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      Chemokines in the Landscape of Cancer Immunotherapy: How They and Their Receptors Can Be Used to Turn Cold Tumors into Hot Ones?

      Cancers
      MDPI AG

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          Abstract

          Over the last decade, monoclonal antibodies to immune checkpoint inhibitors (ICI), also known as immune checkpoint blockers (ICB), have been the most successful approach for cancer therapy. Starting with mAb to cytotoxic T lymphocyte antigen 4 (CTLA-4) inhibitors in metastatic melanoma and continuing with blockers of the interactions between program cell death 1 (PD-1) and its ligand program cell death ligand 1 (PDL-1) or program cell death ligand 2 (PDL-2), that have been approved for about 20 different indications. Yet for many cancers, ICI shows limited success. Several lines of evidence imply that the limited success in cancer immunotherapy is associated with attempts to treat patients with “cold tumors” that either lack effector T cells, or in which these cells are markedly suppressed by regulatory T cells (Tregs). Chemokines are a well-defined group of proteins that were so named due to their chemotactic properties. The current review focuses on key chemokines that not only attract leukocytes but also shape their biological properties. CXCR3 is a chemokine receptor with 3 ligands. We suggest using Ig-based fusion proteins of two of them: CXL9 and CXCL10, to enhance anti-tumor immunity and perhaps transform cold tumors into hot tumors. Potential differences between CXCL9 and CXCL10 regarding ICI are discussed. We also discuss the possibility of targeting the function or deleting a key subset of Tregs that are CCR8+ by monoclonal antibodies to CCR8. These cells are preferentially abundant in several tumors and are likely to be the key drivers in suppressing anti-cancer immune reactivity.

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          Nivolumab versus Docetaxel in Advanced Nonsquamous Non–Small-Cell Lung Cancer

          Nivolumab, a fully human IgG4 programmed death 1 (PD-1) immune-checkpoint-inhibitor antibody, disrupts PD-1-mediated signaling and may restore antitumor immunity.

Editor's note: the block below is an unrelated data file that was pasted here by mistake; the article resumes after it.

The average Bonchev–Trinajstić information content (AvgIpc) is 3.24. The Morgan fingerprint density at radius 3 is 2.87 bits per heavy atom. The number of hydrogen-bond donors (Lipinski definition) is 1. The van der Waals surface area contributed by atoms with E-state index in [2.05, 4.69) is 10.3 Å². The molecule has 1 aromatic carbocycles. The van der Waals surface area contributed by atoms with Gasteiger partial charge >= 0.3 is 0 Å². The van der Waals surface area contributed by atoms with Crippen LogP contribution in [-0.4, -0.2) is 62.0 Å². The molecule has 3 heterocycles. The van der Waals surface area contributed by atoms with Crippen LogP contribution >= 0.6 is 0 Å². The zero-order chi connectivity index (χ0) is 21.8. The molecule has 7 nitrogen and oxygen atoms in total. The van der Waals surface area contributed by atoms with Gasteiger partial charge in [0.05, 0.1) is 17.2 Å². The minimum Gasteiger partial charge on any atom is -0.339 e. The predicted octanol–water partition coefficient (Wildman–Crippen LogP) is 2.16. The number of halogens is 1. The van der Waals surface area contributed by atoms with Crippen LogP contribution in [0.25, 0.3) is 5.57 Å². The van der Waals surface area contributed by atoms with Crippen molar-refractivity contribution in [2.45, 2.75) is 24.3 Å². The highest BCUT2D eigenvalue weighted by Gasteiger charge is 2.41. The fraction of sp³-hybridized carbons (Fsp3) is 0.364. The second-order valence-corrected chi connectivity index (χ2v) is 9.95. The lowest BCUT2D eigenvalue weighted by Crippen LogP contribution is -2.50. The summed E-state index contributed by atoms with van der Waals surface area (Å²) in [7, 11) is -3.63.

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            Cancer immunotherapy using checkpoint blockade

            The release of negative regulators of immune activation (immune checkpoints) that limit antitumor responses has resulted in unprecedented rates of long-lasting tumor responses in patients with a variety of cancers. This can be achieved by antibodies blocking the cytotoxic T lymphocyte antigen-4 (CTLA-4) or the programmed death-1 (PD-1) pathway, either alone or in combination. The main premise for inducing an immune response is the pre-existence of antitumor T cells that were limited by specific immune checkpoints. Most patients who have tumor responses maintain long lasting disease control, yet one third of patients relapse. Mechanisms of acquired resistance are currently poorly understood, but evidence points to alterations that converge on the antigen presentation and interferon gamma signaling pathways. New generation combinatorial therapies may overcome resistance mechanisms to immune checkpoint therapy.
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              Combined Nivolumab and Ipilimumab or Monotherapy in Untreated Melanoma

              New England Journal of Medicine, 373(1), 23-34
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                Author and article information

                Journal
                CANCCT
                Cancers
                Cancers
                MDPI AG
                2072-6694
                December 2021
                December 16 2021
                : 13
                : 24
                : 6317
                Article
                10.3390/cancers13246317
                34944943
                a6788505-5376-49c1-a51c-74c51914ae4c
                © 2021

                https://creativecommons.org/licenses/by/4.0/

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